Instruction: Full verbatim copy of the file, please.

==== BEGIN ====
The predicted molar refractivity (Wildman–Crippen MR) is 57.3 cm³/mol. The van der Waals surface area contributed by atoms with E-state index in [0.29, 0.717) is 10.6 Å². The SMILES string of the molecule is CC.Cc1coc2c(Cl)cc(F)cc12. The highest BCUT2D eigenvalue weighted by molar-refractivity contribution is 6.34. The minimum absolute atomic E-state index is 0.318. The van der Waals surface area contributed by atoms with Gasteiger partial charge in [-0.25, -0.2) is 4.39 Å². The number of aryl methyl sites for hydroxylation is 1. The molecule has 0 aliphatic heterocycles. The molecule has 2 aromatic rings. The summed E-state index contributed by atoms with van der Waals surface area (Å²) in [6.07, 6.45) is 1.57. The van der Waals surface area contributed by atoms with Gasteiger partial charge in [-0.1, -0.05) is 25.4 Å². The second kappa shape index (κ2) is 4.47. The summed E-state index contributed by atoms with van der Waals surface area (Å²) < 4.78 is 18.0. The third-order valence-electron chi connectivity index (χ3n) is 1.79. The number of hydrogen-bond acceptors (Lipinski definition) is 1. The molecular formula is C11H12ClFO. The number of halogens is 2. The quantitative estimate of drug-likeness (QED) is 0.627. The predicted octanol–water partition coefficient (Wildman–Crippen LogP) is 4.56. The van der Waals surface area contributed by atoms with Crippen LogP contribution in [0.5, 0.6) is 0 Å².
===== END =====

The predicted molar refractivity (Wildman–Crippen MR) is 57.3 cm³/mol. The van der Waals surface area contributed by atoms with E-state index in [0.29, 0.717) is 10.6 Å². The SMILES string of the molecule is CC.Cc1coc2c(Cl)cc(F)cc12. The highest BCUT2D eigenvalue weighted by molar-refractivity contribution is 6.34. The minimum absolute atomic E-state index is 0.318. The van der Waals surface area contributed by atoms with Gasteiger partial charge in [-0.25, -0.2) is 4.39 Å². The number of aryl methyl sites for hydroxylation is 1. The molecule has 0 aliphatic heterocycles. The molecule has 2 aromatic rings. The summed E-state index contributed by atoms with van der Waals surface area (Å²) in [6.07, 6.45) is 1.57. The van der Waals surface area contributed by atoms with Gasteiger partial charge in [-0.1, -0.05) is 25.4 Å². The second kappa shape index (κ2) is 4.47. The summed E-state index contributed by atoms with van der Waals surface area (Å²) < 4.78 is 18.0. The third-order valence-electron chi connectivity index (χ3n) is 1.79. The number of hydrogen-bond acceptors (Lipinski definition) is 1. The molecular formula is C11H12ClFO. The number of halogens is 2. The quantitative estimate of drug-likeness (QED) is 0.627. The predicted octanol–water partition coefficient (Wildman–Crippen LogP) is 4.56. The van der Waals surface area contributed by atoms with Crippen LogP contribution in [0.5, 0.6) is 0 Å².